In the 1980s, when thrash metal clawed its way into the music industry, many prayed for the movement’s quick death. Let’s just say those prayers went unanswered or were offered to the wrong rock gods. Two documentaries take different approaches to thrash metal. Both offer a folk history of how an unlikely sound came to define a decade long after the synthesizers faded.
In the 1980s, when thrash metal clawed its way into the music industry, many prayed for the movement’s quick death.
Let’s just say those prayers went unanswered or were offered to the wrong rock gods.
Two documentaries take different approaches to thrash metal. Both offer a folk history of how an unlikely sound came to define a decade long after the synthesizers faded.
“Get Thrashed: The Story of Thrash Metal,” Directed by Rick Ernst. Lightyear Entertainment. Not rated. Contains violence, sexually explicit language, and drug use references.It was the 1980s, when MTV showed videos instead of reality shows, and the videos were a 24-hour onslaught of hair mousse, cutesy-pie vocals and hot pink spandex –almost always sported by men.
There was bound to be a backlash – and was there ever – as legions of hard rock fans vowed to take back the noise.
Taking their cue from the acid rock bands that dominated British and American music in the late 1960s and early 70s, they spawned a loud, aggressive, new sound.
That sound was called, “thrash,” and this is its story.
“Get Thrashed” associate producer, Lee Kundrat, aka Rat Skates of seminal band, Overkill, lends authority as one who lived the thrash scene, and shared in its glories and hardships and even its tragedies.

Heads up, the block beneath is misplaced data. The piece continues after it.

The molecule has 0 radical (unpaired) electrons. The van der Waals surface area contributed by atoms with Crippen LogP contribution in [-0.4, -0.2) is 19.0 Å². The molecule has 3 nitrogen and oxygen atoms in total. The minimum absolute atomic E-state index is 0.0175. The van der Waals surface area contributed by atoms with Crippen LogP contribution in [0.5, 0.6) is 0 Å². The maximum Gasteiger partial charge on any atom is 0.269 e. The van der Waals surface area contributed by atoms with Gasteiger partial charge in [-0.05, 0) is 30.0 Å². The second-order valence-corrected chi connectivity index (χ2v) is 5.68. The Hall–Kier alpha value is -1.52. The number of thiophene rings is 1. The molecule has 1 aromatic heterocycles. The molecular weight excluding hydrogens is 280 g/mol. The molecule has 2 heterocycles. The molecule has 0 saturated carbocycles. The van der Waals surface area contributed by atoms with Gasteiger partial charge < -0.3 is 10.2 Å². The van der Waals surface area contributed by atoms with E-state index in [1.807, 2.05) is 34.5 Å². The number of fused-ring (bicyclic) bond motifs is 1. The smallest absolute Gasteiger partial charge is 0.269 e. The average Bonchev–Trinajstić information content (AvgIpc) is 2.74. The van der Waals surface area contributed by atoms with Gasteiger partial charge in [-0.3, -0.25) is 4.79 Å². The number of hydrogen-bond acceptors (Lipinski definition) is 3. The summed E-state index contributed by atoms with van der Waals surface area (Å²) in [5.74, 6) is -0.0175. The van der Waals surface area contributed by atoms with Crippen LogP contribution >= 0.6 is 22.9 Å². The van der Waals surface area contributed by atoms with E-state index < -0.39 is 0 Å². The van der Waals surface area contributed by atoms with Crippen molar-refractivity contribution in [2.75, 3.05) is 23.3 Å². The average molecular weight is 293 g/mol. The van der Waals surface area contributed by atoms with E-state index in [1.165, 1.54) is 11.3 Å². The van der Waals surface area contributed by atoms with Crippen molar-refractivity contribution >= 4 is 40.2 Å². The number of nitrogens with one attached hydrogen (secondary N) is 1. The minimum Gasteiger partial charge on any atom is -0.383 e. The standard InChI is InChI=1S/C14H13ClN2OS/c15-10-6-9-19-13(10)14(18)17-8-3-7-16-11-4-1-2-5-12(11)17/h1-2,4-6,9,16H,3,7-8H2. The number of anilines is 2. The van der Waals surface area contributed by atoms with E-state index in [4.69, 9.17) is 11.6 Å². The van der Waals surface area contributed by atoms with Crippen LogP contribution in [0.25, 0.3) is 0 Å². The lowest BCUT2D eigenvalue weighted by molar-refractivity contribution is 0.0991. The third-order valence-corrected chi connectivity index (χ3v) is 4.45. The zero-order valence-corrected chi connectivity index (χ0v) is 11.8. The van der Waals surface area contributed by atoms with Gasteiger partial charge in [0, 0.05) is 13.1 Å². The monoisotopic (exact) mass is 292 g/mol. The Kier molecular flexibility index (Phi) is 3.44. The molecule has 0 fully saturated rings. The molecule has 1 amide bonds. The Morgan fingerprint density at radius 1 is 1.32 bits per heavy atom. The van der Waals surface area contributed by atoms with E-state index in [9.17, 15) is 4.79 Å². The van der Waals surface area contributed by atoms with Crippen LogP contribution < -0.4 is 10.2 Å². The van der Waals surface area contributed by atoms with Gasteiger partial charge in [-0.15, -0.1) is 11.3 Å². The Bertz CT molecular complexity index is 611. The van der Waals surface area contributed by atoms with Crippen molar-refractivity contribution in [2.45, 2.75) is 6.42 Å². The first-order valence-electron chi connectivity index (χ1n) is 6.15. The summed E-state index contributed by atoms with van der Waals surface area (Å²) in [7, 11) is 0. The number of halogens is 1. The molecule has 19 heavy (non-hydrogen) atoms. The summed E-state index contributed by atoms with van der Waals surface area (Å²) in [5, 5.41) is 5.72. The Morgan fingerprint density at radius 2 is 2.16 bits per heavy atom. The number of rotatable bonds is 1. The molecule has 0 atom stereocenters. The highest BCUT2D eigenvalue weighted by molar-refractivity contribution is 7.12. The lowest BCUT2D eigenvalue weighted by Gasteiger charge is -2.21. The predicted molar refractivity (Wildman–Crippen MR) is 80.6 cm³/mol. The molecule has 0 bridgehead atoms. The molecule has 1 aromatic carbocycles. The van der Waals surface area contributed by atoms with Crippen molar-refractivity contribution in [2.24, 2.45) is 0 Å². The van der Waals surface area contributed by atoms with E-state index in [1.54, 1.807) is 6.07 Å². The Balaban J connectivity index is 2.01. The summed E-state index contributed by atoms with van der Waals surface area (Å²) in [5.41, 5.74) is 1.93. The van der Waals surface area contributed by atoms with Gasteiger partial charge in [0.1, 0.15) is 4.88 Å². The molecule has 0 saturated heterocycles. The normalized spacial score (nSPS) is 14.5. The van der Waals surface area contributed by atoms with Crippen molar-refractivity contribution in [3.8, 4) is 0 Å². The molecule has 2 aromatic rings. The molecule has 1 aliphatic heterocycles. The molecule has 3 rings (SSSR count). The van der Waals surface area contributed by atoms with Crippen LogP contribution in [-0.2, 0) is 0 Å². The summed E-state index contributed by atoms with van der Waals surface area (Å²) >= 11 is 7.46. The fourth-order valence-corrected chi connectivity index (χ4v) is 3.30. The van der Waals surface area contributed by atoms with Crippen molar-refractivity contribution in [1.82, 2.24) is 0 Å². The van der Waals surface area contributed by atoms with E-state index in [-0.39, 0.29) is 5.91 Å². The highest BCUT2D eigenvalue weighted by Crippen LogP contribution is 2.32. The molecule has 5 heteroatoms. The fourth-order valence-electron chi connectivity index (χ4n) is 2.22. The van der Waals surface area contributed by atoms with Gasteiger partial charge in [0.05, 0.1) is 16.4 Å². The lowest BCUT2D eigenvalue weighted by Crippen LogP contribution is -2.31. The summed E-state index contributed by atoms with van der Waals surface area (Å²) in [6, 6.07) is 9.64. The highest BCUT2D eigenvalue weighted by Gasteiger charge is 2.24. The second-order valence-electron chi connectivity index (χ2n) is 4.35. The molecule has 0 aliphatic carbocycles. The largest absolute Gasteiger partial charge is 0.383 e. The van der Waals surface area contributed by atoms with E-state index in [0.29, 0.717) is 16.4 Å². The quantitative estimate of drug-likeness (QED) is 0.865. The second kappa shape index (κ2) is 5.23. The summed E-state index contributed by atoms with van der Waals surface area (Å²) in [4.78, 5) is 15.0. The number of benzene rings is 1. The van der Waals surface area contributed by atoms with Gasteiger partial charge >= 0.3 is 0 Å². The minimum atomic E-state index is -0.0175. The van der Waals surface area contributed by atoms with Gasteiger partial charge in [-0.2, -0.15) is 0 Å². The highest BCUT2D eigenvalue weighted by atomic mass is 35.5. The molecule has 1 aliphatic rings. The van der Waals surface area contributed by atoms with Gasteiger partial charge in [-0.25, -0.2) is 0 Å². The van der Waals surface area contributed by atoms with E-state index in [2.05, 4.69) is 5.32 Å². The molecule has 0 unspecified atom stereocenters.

Director Rick Ernst, who for more than 10 years worked at MTV News in New York, provides a lucid look at a genre many dismissed as music of unkempt louts (it just couldn’t compete, apparently, with all the meaningfulness and Jungian symbolism of The Police.)
Some of the criticism approached hysteria, and to hear it one would never guess that other crises loomed, such as nuclear escalation, the AIDS epidemic, Apartheid in South Africa, or the Iran/Contra debacle.
The discontent simmering beneath the era’s optimism was the dark muse of thrash, inspiring lyrics of rage and protest along with scary cover art and spiky-lettered logos.
With time lending objectivity, “Get Thrashed” tracks the genesis of thrash and the emergence of thrash scenes worldwide – including San Francisco, Germany and even seemingly unlikely locales such as Japan and Brazil.
Musicians weigh in, with firsthand histories of groundbreaking bands such as Metallica, Kreator, Megadeth and Exodus, and later, crossovers such as Suicidal Tendencies that brought together thrash with disparate forms such as punk and rap.
Like thrash itself, the film is fast-paced, lacking in pretense, sprinkled with vulgarities, and full of heart. For the uninitiated, it’s a thorough tutorial in the subtle differences within this extended family (the inclusion of decadent hair-sprayed Motley Crue at “Headbanger’s Ball” causes howls of outrage), and the peculiar ways in which rival camps influenced each other.
It’s also fearless in its exploration of how thrash culture, a mostly white male phenomenon in origin, related to women and non-white artists and audience members.
There are also unflinching and anguishing accounts of the personal costs many musicians paid -- including more than one fatal on-tour accident.
Nowadays, many rock scholars, including some in the film, argue that thrash was a needed corrective in a time of teased-up silliness. The story is richly told with concert footage, music and memories that make it a must for any rock musician, pop culture historian or devoted thrash fan.
Extras include interviews and an in-depth look at the geography of thrash, with profiles of bands from various countries where the genre thrived and still has a following.
Far from a fad in a decade remembered amusingly for fads, thrash still makes itself heard – and its legacy will leave your ears ringing.
'Born in The Basement'